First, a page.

3. Tops of Furniture/Cabinets: While you can stand on a ladder or counters and wipe the tops of furniture and cabinets, it’s rather dusty and sometimes dangerous. Opt instead for a swivel vacuum attachment that adjusts to different angles. You will get a better clean with an attachment with soft bristles. And gently run the attachment across the cabinet/furniture working back to front.
4. Ceiling Fans: We are always taken aback when our customers tell us they don’t clean their ceiling fans with their vacuum. A vacuum has the ability to get in hard to reach areas, the motor vents, and the blades. To clean the motor and vents, opt for an attachment with soft bristles, and if you have an extra-small brush like what comes in a car accessory or electronic cleaning kit, this is a great time to use it. Start at the top of the fan and work your way down. To clean the blades, you can either use the same soft bristle attachment or a swivel/pivoting flat attachment, as pictured below. Start from the back of the blades and work forward. Repeat on all ceiling fans.
5. Walls: Even walls need cleaning love too! Spider webs, dirt, dust, etc. all accumulate over time. You can use a wide mouth attachment as used for cleaning ceilings, or any soft bristled brush. Start at the top, and work left to right, ending at the baseboards/carpet.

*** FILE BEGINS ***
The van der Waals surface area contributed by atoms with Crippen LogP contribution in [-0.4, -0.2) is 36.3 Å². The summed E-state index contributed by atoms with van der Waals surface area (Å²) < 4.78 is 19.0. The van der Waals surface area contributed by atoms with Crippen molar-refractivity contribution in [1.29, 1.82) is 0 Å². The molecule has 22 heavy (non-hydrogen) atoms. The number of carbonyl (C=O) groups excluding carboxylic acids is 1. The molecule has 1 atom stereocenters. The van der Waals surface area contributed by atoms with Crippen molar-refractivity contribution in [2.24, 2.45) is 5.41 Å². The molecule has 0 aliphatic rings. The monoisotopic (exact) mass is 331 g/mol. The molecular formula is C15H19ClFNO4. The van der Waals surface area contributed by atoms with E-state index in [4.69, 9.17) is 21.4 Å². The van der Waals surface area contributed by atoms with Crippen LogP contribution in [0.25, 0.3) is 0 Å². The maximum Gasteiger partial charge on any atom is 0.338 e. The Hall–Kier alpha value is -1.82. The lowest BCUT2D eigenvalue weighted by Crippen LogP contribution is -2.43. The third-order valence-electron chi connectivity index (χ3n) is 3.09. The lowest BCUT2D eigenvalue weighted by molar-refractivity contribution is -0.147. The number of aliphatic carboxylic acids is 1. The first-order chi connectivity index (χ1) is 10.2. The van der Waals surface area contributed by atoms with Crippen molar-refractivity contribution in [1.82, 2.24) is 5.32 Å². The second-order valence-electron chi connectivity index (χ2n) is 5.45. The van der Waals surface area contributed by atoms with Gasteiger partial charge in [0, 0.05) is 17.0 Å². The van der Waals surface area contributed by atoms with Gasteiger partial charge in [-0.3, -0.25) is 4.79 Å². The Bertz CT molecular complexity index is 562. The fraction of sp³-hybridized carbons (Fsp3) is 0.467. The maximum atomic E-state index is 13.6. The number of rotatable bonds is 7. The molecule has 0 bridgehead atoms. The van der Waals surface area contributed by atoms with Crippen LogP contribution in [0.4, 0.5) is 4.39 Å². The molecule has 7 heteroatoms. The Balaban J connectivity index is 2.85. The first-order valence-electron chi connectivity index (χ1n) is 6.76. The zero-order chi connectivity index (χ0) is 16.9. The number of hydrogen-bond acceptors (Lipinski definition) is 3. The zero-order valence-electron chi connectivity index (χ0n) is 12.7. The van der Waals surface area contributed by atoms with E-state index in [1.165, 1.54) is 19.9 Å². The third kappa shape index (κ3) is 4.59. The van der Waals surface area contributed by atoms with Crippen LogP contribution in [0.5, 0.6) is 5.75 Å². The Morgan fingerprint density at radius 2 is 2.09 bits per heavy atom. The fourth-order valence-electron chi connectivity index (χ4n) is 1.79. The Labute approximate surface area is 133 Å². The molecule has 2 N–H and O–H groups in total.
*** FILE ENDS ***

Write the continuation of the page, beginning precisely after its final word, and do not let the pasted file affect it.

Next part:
6. Figurines: Some figurines such as delicate items that can’t be wiped, or large vases, etc. are better vacuumed than scrubbed. Opt for a delicate bristle attachment, and be careful as to not knock over your items. Work your way from the back to the front.
7. Shelving: After dusting your figurines, you may have pushed some dust on the shelving these items were on. Now is a great time to vacuum up all those dust bunnies. As on your figurines, use a delicate, soft, bristle brush and work from the back to the front, and left to right. Repeat on all shelving.
8. Cabinets: Cabinets with molding, design details, exposed corners, etc., all collect dirt and dust. Opt to use a round, soft bristle attachment, and work your way top to bottom, left to right. Are you getting tired of hearing me say that yet? Haha.